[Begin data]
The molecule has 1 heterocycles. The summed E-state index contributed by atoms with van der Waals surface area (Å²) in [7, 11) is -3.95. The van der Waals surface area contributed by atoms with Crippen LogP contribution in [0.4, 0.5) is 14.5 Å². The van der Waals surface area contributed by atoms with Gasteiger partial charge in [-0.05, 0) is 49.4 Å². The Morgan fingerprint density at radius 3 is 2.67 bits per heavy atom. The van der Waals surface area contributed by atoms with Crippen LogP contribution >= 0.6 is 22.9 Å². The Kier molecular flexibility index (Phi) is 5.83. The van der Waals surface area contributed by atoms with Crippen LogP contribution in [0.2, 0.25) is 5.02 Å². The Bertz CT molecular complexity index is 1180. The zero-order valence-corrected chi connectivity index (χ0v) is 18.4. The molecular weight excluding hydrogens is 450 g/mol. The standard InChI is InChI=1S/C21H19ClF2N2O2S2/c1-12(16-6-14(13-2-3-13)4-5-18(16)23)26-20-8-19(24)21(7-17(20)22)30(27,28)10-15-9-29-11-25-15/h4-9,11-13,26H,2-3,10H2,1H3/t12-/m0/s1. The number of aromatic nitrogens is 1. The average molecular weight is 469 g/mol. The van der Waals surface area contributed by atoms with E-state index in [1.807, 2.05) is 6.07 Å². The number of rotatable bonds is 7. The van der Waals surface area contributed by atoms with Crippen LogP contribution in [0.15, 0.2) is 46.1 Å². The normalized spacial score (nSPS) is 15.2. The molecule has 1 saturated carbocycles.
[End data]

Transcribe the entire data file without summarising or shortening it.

The molecule has 1 heterocycles. The summed E-state index contributed by atoms with van der Waals surface area (Å²) in [7, 11) is -3.95. The van der Waals surface area contributed by atoms with Crippen LogP contribution in [0.4, 0.5) is 14.5 Å². The van der Waals surface area contributed by atoms with Gasteiger partial charge in [-0.05, 0) is 49.4 Å². The Morgan fingerprint density at radius 3 is 2.67 bits per heavy atom. The van der Waals surface area contributed by atoms with Crippen LogP contribution >= 0.6 is 22.9 Å². The Kier molecular flexibility index (Phi) is 5.83. The van der Waals surface area contributed by atoms with Crippen LogP contribution in [0.2, 0.25) is 5.02 Å². The Bertz CT molecular complexity index is 1180. The zero-order valence-corrected chi connectivity index (χ0v) is 18.4. The molecular weight excluding hydrogens is 450 g/mol. The standard InChI is InChI=1S/C21H19ClF2N2O2S2/c1-12(16-6-14(13-2-3-13)4-5-18(16)23)26-20-8-19(24)21(7-17(20)22)30(27,28)10-15-9-29-11-25-15/h4-9,11-13,26H,2-3,10H2,1H3/t12-/m0/s1. The number of aromatic nitrogens is 1. The average molecular weight is 469 g/mol. The van der Waals surface area contributed by atoms with E-state index in [1.807, 2.05) is 6.07 Å². The number of rotatable bonds is 7. The van der Waals surface area contributed by atoms with Crippen LogP contribution in [0.15, 0.2) is 46.1 Å². The normalized spacial score (nSPS) is 15.2. The molecule has 1 saturated carbocycles.